Jason Michaels, who has one hit in 16 at-bats against right-handers this year, is a career .254 hitter against righties. Bourgeois (.382), Matt Downs (.289) and Angel Sanchez (.257) have all had varying degrees of success against right-handers this year.

"I have no problems with any of those guys up there against any right-handers," Mills said.

The Astros traded for Joe Inglett in Spring Training to provide some left-handed prowess, but he didn't work out. Brian Bogusevic has seen some time with the Major League club, but is currently at Triple-A.

"In a perfect world, you've got room for the prototypical left-handed bat off the bench, pinch-hit type of guy," Astros general manager Ed Wade said. "We have four guys who can play a lot of different positions. You can take the catcher out of the equation, but the other four bench guys need to know how to do more than one thing."

Bourgeois and Michaels can play all three outfield spots, with Bourgeois capable of playing second base. Downs can play anywhere on the infield and could play the corner outfield spots. Sanchez can play third base, shortstop or second base.

"It's important to have that," Wade said. "And that said, we still don't have a left-handed bat off the bench. That's one of the sacrifices we have to make with the way other guys are performing."

Keppinger steps in as regular at second again

SAN DIEGO -- In each of the last two seasons, the Astros have released the player who began the season as their starting second baseman because of their offensive struggles and the fact veteran Jeff Keppinger has proven capable of handling the job.

Keppinger wrestled the starting second-base job away from Kaz Matsui last year, and he returned from the disabled list this year and quickly sent Bill Hall to the bench. The Astros cut ties with Hall on Friday night.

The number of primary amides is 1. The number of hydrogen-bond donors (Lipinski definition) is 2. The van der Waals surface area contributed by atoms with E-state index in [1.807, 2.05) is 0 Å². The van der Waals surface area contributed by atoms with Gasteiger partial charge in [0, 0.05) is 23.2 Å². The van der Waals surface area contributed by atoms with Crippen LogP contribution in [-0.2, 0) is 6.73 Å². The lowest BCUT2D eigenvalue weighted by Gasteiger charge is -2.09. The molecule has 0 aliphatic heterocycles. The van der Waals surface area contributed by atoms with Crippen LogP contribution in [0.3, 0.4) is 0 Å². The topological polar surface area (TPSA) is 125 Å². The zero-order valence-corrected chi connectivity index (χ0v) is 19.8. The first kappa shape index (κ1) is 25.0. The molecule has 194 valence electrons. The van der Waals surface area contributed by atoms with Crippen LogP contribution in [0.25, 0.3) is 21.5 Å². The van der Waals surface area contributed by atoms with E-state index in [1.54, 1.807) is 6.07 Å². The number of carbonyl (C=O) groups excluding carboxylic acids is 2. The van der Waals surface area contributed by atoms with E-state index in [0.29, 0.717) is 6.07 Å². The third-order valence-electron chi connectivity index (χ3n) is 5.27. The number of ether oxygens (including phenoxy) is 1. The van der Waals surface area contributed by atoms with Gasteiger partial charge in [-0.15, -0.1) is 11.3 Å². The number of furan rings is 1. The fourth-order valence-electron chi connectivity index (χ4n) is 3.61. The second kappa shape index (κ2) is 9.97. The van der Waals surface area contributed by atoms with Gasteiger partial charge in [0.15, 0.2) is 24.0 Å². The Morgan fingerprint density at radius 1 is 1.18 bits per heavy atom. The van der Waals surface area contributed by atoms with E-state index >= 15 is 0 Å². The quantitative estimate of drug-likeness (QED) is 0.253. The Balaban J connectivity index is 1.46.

"Guys like me, that's what we've got to do," said Keppinger, who's with his fifth different organization. "These chances don't come around too often. I've been quite lucky in my career that something has happened where I've gotten a chance to play every day, and I've done a good job. I'm not going to toot my own horn, but I've done what I've needed to do to be able to stick around and get the chance to get in there and play every day."

Keppinger missed the first 50 games of the season after undergoing foot surgery in January. The Astros had a deal to trade him to the Yankees in the winter before the foot became an issue, and general manager Ed Wade lauded Keppinger's stick-to-it-iveness.

"He had surgery, and the club breaks Spring Training camp and he's in extended spring training, which for a veteran player is like a dose of cold water," Wade said. "He went through it without complaining about where he was and goes on a rehab assignment, and we asked him to extend it to make sure he was healthy and try to buy more time for Bill Hall to get his feet on the ground. He didn't gripe through any of that stuff."

Worth noting

• Right-hander Brandon Lyon, who's been on the disabled list since May 5 with right biceps tendinitis and a partial tear of the rotator cuff, left San Diego on Saturday to join the Astros' Triple-A affiliate in Oklahoma City, where he will throw one inning on Sunday and Tuesday.

• Left-hander Wandy Rodriguez, on the disabled list since May 23 with fluid in his left elbow, will throw an extended bullpen on Sunday in San Diego, with the goal of testing out his breaking pitches. He's scheduled to make a short rehab outing at Triple-A Oklahoma City on Wednesday.